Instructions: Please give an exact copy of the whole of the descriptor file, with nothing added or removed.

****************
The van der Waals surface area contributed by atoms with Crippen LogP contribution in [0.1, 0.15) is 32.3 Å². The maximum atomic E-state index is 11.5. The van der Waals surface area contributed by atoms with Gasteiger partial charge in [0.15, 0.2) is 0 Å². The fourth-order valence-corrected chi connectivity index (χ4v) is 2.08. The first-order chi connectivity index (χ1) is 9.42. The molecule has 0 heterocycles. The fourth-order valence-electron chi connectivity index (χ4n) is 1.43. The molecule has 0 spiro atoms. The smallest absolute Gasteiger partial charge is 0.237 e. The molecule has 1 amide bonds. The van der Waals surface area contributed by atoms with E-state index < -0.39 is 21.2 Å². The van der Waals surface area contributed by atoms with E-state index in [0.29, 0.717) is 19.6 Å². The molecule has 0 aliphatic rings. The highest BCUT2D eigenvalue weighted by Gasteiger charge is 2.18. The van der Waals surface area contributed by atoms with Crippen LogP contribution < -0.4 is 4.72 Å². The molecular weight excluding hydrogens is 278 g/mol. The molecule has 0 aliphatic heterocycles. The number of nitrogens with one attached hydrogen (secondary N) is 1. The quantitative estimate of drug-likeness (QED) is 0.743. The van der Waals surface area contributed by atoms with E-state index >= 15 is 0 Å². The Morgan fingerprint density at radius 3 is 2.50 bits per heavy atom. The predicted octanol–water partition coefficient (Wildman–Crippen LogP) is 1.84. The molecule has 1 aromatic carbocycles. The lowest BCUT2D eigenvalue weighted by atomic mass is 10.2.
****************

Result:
The van der Waals surface area contributed by atoms with Crippen LogP contribution in [0.1, 0.15) is 32.3 Å². The maximum atomic E-state index is 11.5. The van der Waals surface area contributed by atoms with Gasteiger partial charge in [0.15, 0.2) is 0 Å². The fourth-order valence-corrected chi connectivity index (χ4v) is 2.08. The first-order chi connectivity index (χ1) is 9.42. The molecule has 0 heterocycles. The fourth-order valence-electron chi connectivity index (χ4n) is 1.43. The molecule has 0 spiro atoms. The smallest absolute Gasteiger partial charge is 0.237 e. The molecule has 1 amide bonds. The van der Waals surface area contributed by atoms with E-state index < -0.39 is 21.2 Å². The van der Waals surface area contributed by atoms with E-state index in [0.29, 0.717) is 19.6 Å². The molecule has 0 aliphatic rings. The highest BCUT2D eigenvalue weighted by Gasteiger charge is 2.18. The van der Waals surface area contributed by atoms with Crippen LogP contribution < -0.4 is 4.72 Å². The molecular weight excluding hydrogens is 278 g/mol. The molecule has 0 aliphatic heterocycles. The number of nitrogens with one attached hydrogen (secondary N) is 1. The quantitative estimate of drug-likeness (QED) is 0.743. The van der Waals surface area contributed by atoms with E-state index >= 15 is 0 Å². The Morgan fingerprint density at radius 3 is 2.50 bits per heavy atom. The predicted octanol–water partition coefficient (Wildman–Crippen LogP) is 1.84. The molecule has 1 aromatic carbocycles. The lowest BCUT2D eigenvalue weighted by atomic mass is 10.2.